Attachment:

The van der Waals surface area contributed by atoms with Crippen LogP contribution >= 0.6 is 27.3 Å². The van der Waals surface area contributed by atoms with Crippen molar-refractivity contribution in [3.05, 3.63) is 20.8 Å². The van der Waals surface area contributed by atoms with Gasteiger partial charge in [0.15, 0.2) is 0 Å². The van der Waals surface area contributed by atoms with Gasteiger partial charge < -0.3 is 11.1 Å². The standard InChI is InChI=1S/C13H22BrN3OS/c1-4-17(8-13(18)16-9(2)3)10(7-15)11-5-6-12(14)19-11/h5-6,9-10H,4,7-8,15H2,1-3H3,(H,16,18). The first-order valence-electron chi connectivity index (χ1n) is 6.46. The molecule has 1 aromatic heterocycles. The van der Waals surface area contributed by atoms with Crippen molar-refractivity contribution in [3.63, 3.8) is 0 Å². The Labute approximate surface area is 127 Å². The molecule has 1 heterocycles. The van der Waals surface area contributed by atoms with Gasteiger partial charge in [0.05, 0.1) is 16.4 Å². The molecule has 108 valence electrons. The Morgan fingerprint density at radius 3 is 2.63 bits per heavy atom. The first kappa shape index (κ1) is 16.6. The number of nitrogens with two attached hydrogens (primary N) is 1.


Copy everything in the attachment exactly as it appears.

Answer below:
The van der Waals surface area contributed by atoms with Crippen LogP contribution >= 0.6 is 27.3 Å². The van der Waals surface area contributed by atoms with Crippen molar-refractivity contribution in [3.05, 3.63) is 20.8 Å². The van der Waals surface area contributed by atoms with Gasteiger partial charge in [0.15, 0.2) is 0 Å². The van der Waals surface area contributed by atoms with Gasteiger partial charge < -0.3 is 11.1 Å². The standard InChI is InChI=1S/C13H22BrN3OS/c1-4-17(8-13(18)16-9(2)3)10(7-15)11-5-6-12(14)19-11/h5-6,9-10H,4,7-8,15H2,1-3H3,(H,16,18). The first-order valence-electron chi connectivity index (χ1n) is 6.46. The molecule has 1 aromatic heterocycles. The van der Waals surface area contributed by atoms with Crippen molar-refractivity contribution in [3.63, 3.8) is 0 Å². The Labute approximate surface area is 127 Å². The molecule has 1 heterocycles. The van der Waals surface area contributed by atoms with Gasteiger partial charge in [0.05, 0.1) is 16.4 Å². The molecule has 108 valence electrons. The Morgan fingerprint density at radius 3 is 2.63 bits per heavy atom. The first kappa shape index (κ1) is 16.6. The number of nitrogens with two attached hydrogens (primary N) is 1.